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Boris Johnson leads tributes to 'father of the nation' Prince Philip
12 April 2021, 15:12 | Updated: 13 April 2021, 06:08
The Duke of Edinburgh "made this country a better place", Boris Johnson said as he led tributes in Parliament following the death of Prince Philip.
Boris Johnson told the Commons: "It is fitting that on Saturday his Royal Highness The Duke of Edinburgh will be conveyed to his final resting place in a Land Rover which Prince Philip designed himself, with a long wheel base and capacious rear cabin.
"Because that vehicle's unique and idiosyncratic silhouette reminds the world that he was above all a practical man, who could take something very traditional - whether a machine or, indeed, a great national institution - and find a way by his own ingenuity to improve it, to adapt it for the 20th and 21st century."
The Prime Minister said Philip, through his achievements including the Duke of Edinburgh's Award scheme, had touched the lives of millions of people.
He said that "in due course" the House of Commons and the country would consider a "suitable memorial" to Philip, who died aged 99 on Friday.
And speaking fondly of some of the Duke's famous slip-ups, Boris Johnson says the duke was "at once politically incorrect and ahead of his time".
He says "the world did not hold it against him" because they "overwhelming understood" he was trying to break the ice and get people laughing.
Mr Johnson said the Duke will be "remembered with gratitude and fondness for generations to come", although he believes he may have been "embarrassed" by tributes.
He said Prince Philip was a model of "selflessness and putting others before ourselves", and commented that he "made this country a better place".
And Commons Speaker Sir Lindsay Hoyle said the duke "never let the Queen down".
Philip was "without doubt the father of the nation, and will sorely be missed and impossible to replace", the Speaker said.
Boris Johnson said many people believe the Duke of Edinburgh had "touched their lives" in some way.
He told the Commons: "He had other novel ideas that touched the lives of millions, developed their character and confidence, their teamwork and self-reliance.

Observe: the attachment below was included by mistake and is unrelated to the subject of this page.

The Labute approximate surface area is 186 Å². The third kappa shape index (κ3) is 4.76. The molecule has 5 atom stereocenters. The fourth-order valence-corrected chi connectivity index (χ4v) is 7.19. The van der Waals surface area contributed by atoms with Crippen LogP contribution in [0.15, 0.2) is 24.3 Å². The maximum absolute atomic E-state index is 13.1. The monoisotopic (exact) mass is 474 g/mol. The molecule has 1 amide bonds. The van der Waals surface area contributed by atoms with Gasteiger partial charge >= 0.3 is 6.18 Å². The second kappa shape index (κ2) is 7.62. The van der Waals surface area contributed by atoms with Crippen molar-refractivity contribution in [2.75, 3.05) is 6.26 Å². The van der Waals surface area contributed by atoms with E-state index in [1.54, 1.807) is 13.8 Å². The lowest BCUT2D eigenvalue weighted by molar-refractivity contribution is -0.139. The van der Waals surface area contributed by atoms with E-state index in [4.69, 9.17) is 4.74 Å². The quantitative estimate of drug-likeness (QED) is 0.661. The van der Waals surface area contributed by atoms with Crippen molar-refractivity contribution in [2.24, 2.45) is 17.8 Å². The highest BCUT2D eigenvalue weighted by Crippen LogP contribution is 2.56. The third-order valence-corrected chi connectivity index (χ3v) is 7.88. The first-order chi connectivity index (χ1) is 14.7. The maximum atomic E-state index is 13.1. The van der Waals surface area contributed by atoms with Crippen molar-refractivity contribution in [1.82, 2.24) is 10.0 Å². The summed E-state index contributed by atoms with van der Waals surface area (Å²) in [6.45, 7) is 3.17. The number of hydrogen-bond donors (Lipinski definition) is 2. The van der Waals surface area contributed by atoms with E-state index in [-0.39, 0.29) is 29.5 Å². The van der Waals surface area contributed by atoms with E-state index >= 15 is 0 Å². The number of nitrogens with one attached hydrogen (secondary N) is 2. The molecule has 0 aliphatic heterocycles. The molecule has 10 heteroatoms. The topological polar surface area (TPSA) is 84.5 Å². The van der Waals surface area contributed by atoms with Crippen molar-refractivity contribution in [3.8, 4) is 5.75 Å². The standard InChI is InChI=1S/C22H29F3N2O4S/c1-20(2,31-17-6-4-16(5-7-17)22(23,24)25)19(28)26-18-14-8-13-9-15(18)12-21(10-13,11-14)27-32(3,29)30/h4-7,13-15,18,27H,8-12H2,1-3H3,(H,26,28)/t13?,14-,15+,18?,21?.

"It was amazing and instructive to listen on Friday to the Cabinet's tributes to the Duke and to hear how many of them were proud to say that they or their children had benefited from taking part in his Duke of Edinburgh's Award schemes.
"I will leave it to the House to speculate as to who claimed to have got a gold award and who got a bronze - but I believe those ministers spoke for millions around the world, across this country, who felt that the duke had in some way touched their lives.
"People whose work he supported in the course of an astonishing 22,219 public engagements, people he encouraged and people, yes, that he amused."
The PM was joined in his tributes by Labour leader Sir Keir Starmer, who said: "Prince Philip was a man of many titles. Duke of Edinburgh, Lord High Admiral, a royal commander, Baron of Greenwich. But above all, he was a much loved father, grandfather and great grandfather."
He then recounted his time undertaking the Duke of Edinburgh award as a teenager, saying his first activity was to volunteer in a mental health hospital, "where unbeknown to me at the time, my late granddad would later be admitted."
He then told the Commons: "My final activity was wandering around Dartmoor in a small team with a compass and a map in the pouring rain, frantic, trying to find our way.
"Mr Speaker, if that doesn't prepare you for coming into politics, nothing will."
The Labour leader also spoke of Philip's love of painting and recalled a cartoon published in recent days which he believed captured the moment of national and personal loss.
Sir Keir told MPs: "It depicted Her Majesty, dressed in black, looking back at her shadow and seeing the duke, standing there - as ever at her side, attentive and holding her hand.
"Britain will not be the same in his absence. For most of us, there's never been a time when the Duke of Edinburgh was not present. At every stage of our national story for the last seven decades, he has been there. A symbol of the nation we hope to be at our best. A source of stability. A rock.
"Her Majesty once said that 'grief is the price we pay for love'. The duke loved this country. And Britain loved him in return. That's why we grieve today."
Sir Keir said people must also celebrate the duke, adding: "A life lived in strong and vigorous brushstrokes. And we offer up this tribute: to the Duke Edinburgh, for a lifetime of public service - the Gold Award."